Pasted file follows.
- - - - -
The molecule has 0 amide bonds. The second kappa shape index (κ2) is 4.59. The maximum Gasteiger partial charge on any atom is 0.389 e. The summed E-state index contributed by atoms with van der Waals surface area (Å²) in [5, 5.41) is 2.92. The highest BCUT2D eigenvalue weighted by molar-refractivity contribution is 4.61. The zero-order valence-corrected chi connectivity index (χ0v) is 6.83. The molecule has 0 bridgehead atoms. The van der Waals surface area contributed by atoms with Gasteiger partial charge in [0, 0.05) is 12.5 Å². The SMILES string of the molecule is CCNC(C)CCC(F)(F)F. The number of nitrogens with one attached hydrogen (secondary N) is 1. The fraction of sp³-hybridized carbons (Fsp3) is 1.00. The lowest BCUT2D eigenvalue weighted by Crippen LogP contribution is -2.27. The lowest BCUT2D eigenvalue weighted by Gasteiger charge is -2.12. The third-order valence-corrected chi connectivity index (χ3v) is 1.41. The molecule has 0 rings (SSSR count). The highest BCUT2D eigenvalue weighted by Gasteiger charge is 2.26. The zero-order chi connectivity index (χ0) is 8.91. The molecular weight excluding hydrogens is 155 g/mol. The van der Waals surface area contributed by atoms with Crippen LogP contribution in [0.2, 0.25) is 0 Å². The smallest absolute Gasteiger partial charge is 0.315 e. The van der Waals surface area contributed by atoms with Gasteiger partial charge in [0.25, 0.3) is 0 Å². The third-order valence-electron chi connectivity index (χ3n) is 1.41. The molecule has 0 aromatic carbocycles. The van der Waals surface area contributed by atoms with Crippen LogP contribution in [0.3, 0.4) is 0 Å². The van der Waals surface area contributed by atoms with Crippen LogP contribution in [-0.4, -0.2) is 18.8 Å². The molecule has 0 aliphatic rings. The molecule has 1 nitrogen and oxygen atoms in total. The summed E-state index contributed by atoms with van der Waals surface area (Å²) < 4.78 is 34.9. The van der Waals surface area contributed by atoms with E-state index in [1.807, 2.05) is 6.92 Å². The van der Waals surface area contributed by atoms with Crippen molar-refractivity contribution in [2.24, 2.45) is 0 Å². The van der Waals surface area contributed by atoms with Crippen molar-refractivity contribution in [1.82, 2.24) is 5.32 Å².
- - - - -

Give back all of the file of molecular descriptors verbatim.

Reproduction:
The molecule has 0 amide bonds. The second kappa shape index (κ2) is 4.59. The maximum Gasteiger partial charge on any atom is 0.389 e. The summed E-state index contributed by atoms with van der Waals surface area (Å²) in [5, 5.41) is 2.92. The highest BCUT2D eigenvalue weighted by molar-refractivity contribution is 4.61. The zero-order valence-corrected chi connectivity index (χ0v) is 6.83. The molecule has 0 bridgehead atoms. The van der Waals surface area contributed by atoms with Gasteiger partial charge in [0, 0.05) is 12.5 Å². The SMILES string of the molecule is CCNC(C)CCC(F)(F)F. The number of nitrogens with one attached hydrogen (secondary N) is 1. The fraction of sp³-hybridized carbons (Fsp3) is 1.00. The lowest BCUT2D eigenvalue weighted by Crippen LogP contribution is -2.27. The lowest BCUT2D eigenvalue weighted by Gasteiger charge is -2.12. The third-order valence-corrected chi connectivity index (χ3v) is 1.41. The molecule has 0 rings (SSSR count). The highest BCUT2D eigenvalue weighted by Gasteiger charge is 2.26. The zero-order chi connectivity index (χ0) is 8.91. The molecular weight excluding hydrogens is 155 g/mol. The van der Waals surface area contributed by atoms with Crippen LogP contribution in [0.2, 0.25) is 0 Å². The smallest absolute Gasteiger partial charge is 0.315 e. The van der Waals surface area contributed by atoms with Gasteiger partial charge in [0.25, 0.3) is 0 Å². The third-order valence-electron chi connectivity index (χ3n) is 1.41. The molecule has 0 aromatic carbocycles. The van der Waals surface area contributed by atoms with Crippen LogP contribution in [0.3, 0.4) is 0 Å². The van der Waals surface area contributed by atoms with Crippen LogP contribution in [-0.4, -0.2) is 18.8 Å². The molecule has 0 aliphatic rings. The molecule has 1 nitrogen and oxygen atoms in total. The summed E-state index contributed by atoms with van der Waals surface area (Å²) < 4.78 is 34.9. The van der Waals surface area contributed by atoms with E-state index in [1.807, 2.05) is 6.92 Å². The van der Waals surface area contributed by atoms with Crippen molar-refractivity contribution in [2.24, 2.45) is 0 Å². The van der Waals surface area contributed by atoms with Crippen molar-refractivity contribution in [1.82, 2.24) is 5.32 Å².